Due to be launched at Norshipping this year, the internet-of-things mesh-based system is based on low-power wireless plug-and-play microsensors and clever algorithms. The wireless sensors are placed in compartments throughout a ship or offshore structure to monitor and transmit a range of variables to a central control centre on board and/or a remote location.
The ScanReach team of naval architects, marine engineers and electronics experts have developed a portfolio of systems based on the new technology. Its In:Range system monitors the location and welfare of persons on board; In:Track enables the real-time harnessing and transfer of data from third-party sensors; and its In:Sense set-up monitors the condition of void and hard-to-access internal spaces for environmental parameters including temperature, pressure and the potential build-up of gas.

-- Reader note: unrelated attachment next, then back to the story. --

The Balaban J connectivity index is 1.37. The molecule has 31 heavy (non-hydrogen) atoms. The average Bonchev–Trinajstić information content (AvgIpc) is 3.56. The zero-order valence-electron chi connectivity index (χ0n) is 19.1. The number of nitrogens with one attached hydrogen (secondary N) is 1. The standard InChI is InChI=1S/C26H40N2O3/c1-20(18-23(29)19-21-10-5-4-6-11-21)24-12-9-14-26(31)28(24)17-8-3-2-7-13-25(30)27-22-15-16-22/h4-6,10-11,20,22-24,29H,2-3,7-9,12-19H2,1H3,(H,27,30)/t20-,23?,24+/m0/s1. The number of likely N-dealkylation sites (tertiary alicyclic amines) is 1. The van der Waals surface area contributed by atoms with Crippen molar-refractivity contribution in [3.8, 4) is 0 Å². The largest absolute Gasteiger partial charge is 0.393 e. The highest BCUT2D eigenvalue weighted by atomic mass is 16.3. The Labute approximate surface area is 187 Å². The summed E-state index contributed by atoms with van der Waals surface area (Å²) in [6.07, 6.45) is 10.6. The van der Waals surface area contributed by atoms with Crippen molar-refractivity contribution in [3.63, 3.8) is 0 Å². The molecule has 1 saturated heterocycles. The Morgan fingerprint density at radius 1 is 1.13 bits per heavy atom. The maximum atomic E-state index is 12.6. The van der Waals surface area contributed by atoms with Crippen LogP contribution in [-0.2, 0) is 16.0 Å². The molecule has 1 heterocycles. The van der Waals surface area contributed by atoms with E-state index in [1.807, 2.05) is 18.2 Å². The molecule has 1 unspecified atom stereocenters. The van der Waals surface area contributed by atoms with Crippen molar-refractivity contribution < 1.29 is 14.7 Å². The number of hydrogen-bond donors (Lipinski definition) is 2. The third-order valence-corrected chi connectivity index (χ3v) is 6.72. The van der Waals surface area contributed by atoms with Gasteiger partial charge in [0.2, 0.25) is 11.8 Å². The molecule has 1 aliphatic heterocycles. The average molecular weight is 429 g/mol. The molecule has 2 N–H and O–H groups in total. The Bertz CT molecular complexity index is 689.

The condition of cargoes prone to liquefy or combust spontaneously could also be monitored with significant insurance implications.
The wireless system can be installed in fixed and floating assets in a matter of hours, ScanReach claims, at a fraction of the cost and time required for cabled systems which involve a large number of apertures and often several kilometres of expensive cabling.
In addition to extensive laboratory testing, the system has been successfully installed on board the North Sea Giant, one of the world’s most complex subsea construction vessels. The technology is likely to have been approved by DNV GL ahead of this year’s Norshipping and, at that stage, will become a key component of the classification society’s digital platform, Veracity.
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